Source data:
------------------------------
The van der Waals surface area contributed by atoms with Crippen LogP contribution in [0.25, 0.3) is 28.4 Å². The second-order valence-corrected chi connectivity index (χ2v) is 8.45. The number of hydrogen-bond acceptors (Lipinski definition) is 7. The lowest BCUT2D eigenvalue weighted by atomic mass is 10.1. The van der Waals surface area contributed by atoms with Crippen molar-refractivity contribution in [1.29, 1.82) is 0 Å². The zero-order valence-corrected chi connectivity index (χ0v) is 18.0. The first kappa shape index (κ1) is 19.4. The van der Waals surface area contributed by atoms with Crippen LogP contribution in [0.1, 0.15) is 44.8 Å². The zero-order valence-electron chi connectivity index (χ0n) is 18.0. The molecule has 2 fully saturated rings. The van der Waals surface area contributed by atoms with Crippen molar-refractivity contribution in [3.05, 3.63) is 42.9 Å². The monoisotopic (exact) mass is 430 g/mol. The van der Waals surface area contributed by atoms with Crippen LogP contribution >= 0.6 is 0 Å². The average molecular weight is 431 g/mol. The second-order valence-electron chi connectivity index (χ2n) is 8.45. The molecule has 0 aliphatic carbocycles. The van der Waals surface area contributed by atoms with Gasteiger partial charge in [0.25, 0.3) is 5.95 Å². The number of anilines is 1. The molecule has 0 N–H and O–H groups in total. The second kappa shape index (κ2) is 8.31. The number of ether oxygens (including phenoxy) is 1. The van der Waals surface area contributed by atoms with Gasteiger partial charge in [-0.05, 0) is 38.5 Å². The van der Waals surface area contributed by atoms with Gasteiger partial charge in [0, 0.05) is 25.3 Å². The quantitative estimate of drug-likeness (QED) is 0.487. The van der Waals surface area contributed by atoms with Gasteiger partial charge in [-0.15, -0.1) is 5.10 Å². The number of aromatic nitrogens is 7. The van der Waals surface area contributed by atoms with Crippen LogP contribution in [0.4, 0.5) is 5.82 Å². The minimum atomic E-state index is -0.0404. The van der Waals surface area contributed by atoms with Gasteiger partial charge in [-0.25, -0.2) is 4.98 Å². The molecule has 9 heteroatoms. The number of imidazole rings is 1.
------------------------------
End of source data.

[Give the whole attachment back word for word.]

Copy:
The van der Waals surface area contributed by atoms with Crippen LogP contribution in [0.25, 0.3) is 28.4 Å². The second-order valence-corrected chi connectivity index (χ2v) is 8.45. The number of hydrogen-bond acceptors (Lipinski definition) is 7. The lowest BCUT2D eigenvalue weighted by atomic mass is 10.1. The van der Waals surface area contributed by atoms with Crippen molar-refractivity contribution in [1.29, 1.82) is 0 Å². The zero-order valence-corrected chi connectivity index (χ0v) is 18.0. The first kappa shape index (κ1) is 19.4. The van der Waals surface area contributed by atoms with Crippen LogP contribution in [0.1, 0.15) is 44.8 Å². The zero-order valence-electron chi connectivity index (χ0n) is 18.0. The molecule has 2 fully saturated rings. The van der Waals surface area contributed by atoms with Crippen molar-refractivity contribution in [3.05, 3.63) is 42.9 Å². The monoisotopic (exact) mass is 430 g/mol. The van der Waals surface area contributed by atoms with Crippen LogP contribution >= 0.6 is 0 Å². The average molecular weight is 431 g/mol. The second-order valence-electron chi connectivity index (χ2n) is 8.45. The molecule has 0 aliphatic carbocycles. The van der Waals surface area contributed by atoms with Gasteiger partial charge in [0.25, 0.3) is 5.95 Å². The number of anilines is 1. The molecule has 0 N–H and O–H groups in total. The second kappa shape index (κ2) is 8.31. The number of ether oxygens (including phenoxy) is 1. The van der Waals surface area contributed by atoms with Gasteiger partial charge in [-0.05, 0) is 38.5 Å². The van der Waals surface area contributed by atoms with Gasteiger partial charge in [0, 0.05) is 25.3 Å². The quantitative estimate of drug-likeness (QED) is 0.487. The van der Waals surface area contributed by atoms with Gasteiger partial charge in [-0.15, -0.1) is 5.10 Å². The number of aromatic nitrogens is 7. The van der Waals surface area contributed by atoms with Crippen LogP contribution in [0.4, 0.5) is 5.82 Å². The minimum atomic E-state index is -0.0404. The van der Waals surface area contributed by atoms with Gasteiger partial charge in [-0.25, -0.2) is 4.98 Å². The molecule has 9 heteroatoms. The number of imidazole rings is 1.